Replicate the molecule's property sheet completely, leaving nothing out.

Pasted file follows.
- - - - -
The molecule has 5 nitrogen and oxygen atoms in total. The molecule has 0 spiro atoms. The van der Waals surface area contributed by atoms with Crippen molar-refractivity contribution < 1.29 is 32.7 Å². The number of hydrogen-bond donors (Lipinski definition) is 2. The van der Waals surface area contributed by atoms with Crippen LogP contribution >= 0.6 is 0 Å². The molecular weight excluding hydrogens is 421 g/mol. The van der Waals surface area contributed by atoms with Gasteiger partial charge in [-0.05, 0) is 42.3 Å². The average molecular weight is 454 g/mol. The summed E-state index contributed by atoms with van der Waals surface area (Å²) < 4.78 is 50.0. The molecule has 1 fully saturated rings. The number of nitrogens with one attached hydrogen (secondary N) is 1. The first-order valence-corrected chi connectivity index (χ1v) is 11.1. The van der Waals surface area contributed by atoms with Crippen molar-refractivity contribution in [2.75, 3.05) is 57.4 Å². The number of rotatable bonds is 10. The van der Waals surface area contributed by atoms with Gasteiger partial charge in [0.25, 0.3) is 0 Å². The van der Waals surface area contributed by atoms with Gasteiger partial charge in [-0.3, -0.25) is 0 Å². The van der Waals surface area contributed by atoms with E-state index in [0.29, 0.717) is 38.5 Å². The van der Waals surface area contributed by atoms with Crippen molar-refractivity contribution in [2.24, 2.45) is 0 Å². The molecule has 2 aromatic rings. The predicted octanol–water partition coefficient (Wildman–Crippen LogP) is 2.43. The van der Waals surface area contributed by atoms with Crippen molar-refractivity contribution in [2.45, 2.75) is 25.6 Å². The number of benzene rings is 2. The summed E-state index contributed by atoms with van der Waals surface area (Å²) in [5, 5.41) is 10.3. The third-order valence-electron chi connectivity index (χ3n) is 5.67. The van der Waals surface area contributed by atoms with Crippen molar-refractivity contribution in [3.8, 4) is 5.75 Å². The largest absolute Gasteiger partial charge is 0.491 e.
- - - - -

The molecule has 5 nitrogen and oxygen atoms in total. The molecule has 0 spiro atoms. The van der Waals surface area contributed by atoms with Crippen molar-refractivity contribution < 1.29 is 32.7 Å². The number of hydrogen-bond donors (Lipinski definition) is 2. The van der Waals surface area contributed by atoms with Crippen LogP contribution >= 0.6 is 0 Å². The molecular weight excluding hydrogens is 421 g/mol. The van der Waals surface area contributed by atoms with Gasteiger partial charge in [-0.05, 0) is 42.3 Å². The average molecular weight is 454 g/mol. The summed E-state index contributed by atoms with van der Waals surface area (Å²) < 4.78 is 50.0. The molecule has 1 fully saturated rings. The number of nitrogens with one attached hydrogen (secondary N) is 1. The first-order valence-corrected chi connectivity index (χ1v) is 11.1. The van der Waals surface area contributed by atoms with Crippen molar-refractivity contribution in [2.75, 3.05) is 57.4 Å². The number of rotatable bonds is 10. The van der Waals surface area contributed by atoms with Gasteiger partial charge in [0.25, 0.3) is 0 Å². The van der Waals surface area contributed by atoms with Gasteiger partial charge in [-0.3, -0.25) is 0 Å². The van der Waals surface area contributed by atoms with E-state index in [0.29, 0.717) is 38.5 Å². The van der Waals surface area contributed by atoms with Crippen molar-refractivity contribution in [2.24, 2.45) is 0 Å². The molecule has 2 aromatic rings. The predicted octanol–water partition coefficient (Wildman–Crippen LogP) is 2.43. The van der Waals surface area contributed by atoms with Crippen molar-refractivity contribution in [2.45, 2.75) is 25.6 Å². The number of benzene rings is 2. The summed E-state index contributed by atoms with van der Waals surface area (Å²) in [5, 5.41) is 10.3. The third-order valence-electron chi connectivity index (χ3n) is 5.67. The van der Waals surface area contributed by atoms with Crippen molar-refractivity contribution in [3.8, 4) is 5.75 Å². The largest absolute Gasteiger partial charge is 0.491 e.